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Impact of global cyberattack could strike Hong Kong on Monday morning, security experts warn

Britain’s public hospitals among highest-profile victims of global ransomware attack, with thousands of computers affected and more expected when people return to work after the weekend

Danny LeeDanny Lee

UPDATED : Saturday, 13 May 2017, 11:26PM

A fast-moving and aggressive global cyberattack – the impact of which may be felt more keenly in Hong Kong on Monday morning when people return to work – has already affected almost 100 countries and hit the Asia region badly.

Britain’s public hospitals were among the highest-profile victims because the attack had profound life and death consequences.

Schools and universities on the mainland were also affected, state media reported.

Attley Ng, senior vice president of NSFOCUS Asia Pacific, a network security solutions company, said: “China was hit very hard. The attack was very widespread, especially in the higher learning and education sector, resulting in an almost complete paralysis of systems there.”

Others hit include Spain’s Telefonica, a global internet and telecommunications firm. The virus also affected production lines at carmakers Nissan and Renault, while the information screens at the stations of German national rail operator Deutsche Bahn were downed.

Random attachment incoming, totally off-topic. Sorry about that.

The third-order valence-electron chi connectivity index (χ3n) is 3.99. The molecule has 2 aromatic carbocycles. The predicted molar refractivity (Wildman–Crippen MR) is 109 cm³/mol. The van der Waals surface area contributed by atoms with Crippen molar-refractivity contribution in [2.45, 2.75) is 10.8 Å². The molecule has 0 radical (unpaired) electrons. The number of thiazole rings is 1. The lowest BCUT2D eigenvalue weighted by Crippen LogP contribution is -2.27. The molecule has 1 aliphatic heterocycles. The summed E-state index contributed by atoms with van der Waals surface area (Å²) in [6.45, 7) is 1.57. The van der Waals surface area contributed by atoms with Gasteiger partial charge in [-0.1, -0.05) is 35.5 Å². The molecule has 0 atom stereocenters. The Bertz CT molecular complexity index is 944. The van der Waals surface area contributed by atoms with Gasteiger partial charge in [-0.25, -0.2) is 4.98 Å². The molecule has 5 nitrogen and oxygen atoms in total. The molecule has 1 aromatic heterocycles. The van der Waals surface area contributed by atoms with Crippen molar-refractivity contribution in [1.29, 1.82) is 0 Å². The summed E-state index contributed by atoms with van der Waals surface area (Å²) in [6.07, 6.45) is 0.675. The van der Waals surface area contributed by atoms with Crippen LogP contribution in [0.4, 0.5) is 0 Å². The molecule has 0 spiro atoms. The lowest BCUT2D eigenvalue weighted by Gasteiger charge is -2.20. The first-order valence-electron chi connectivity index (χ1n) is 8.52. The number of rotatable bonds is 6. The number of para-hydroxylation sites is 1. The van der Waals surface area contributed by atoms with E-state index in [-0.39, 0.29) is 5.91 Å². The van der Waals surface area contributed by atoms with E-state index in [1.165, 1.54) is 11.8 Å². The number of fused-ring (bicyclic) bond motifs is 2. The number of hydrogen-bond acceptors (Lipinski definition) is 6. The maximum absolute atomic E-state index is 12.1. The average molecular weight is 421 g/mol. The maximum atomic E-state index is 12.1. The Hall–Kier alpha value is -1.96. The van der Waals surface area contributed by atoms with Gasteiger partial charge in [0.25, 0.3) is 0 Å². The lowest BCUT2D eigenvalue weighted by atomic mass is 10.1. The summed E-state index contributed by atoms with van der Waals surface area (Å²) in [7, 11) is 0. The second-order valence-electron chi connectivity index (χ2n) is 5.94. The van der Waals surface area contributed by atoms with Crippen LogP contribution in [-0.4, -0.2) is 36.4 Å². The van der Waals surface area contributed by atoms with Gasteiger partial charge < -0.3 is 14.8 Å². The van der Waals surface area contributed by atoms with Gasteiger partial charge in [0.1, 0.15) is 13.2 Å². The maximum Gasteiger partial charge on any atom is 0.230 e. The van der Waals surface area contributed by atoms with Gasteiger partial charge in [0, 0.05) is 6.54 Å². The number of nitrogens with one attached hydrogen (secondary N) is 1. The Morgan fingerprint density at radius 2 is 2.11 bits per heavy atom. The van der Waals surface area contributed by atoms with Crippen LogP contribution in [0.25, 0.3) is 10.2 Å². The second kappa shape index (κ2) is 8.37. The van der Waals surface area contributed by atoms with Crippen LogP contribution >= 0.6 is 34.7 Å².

The pattern of attacks appeared to be random in nature and broadly spread among countries, government institutions, corporations and individuals.

Thousands of computers across Asia were said to be affected with more reports expected when people return to work after the weekend, security experts said.

The attack, known as “ransomware” used a technique which locks a user’s computer or file unless the victim pays a ransom, usually in the digital currency bitcoin, the criminal’s choice of payment where recipients are virtually untraceable.

Within 24 hours, the attack, which started on Friday, had spread to at least 99 countries with more than 75,000 victims, according to cybersecurity firm Avast.

Unlike a traditional attack which affects a single device, the ransomware virus targets networks, potentially affecting all computers in a company, and even spreading to backup files.

Experts said the ransomware appeared to have stemmed from software stolen from the US’s intelligence gathering National Security Agency.

Bryce Boland, Asia-Pacific chief technology officer at US cybersecurity firm FireEye, said: “What makes this event so significant is the use of a vulnerability that allows the ransomware to spread rapidly within an [unprotected] organisation.”

The Hong Kong Computer Emergency Response Team Coordination Centre (HKCERT), which responds to cybersecurity events, said one home-based user had come forward, becoming the only victim in the city so far.

The Hong Kong police said it had not received any reports.

Michael Gazeley, managing director of local cybersecurity service provider Network Box, said he received calls from major companies throughout Saturday seeking help.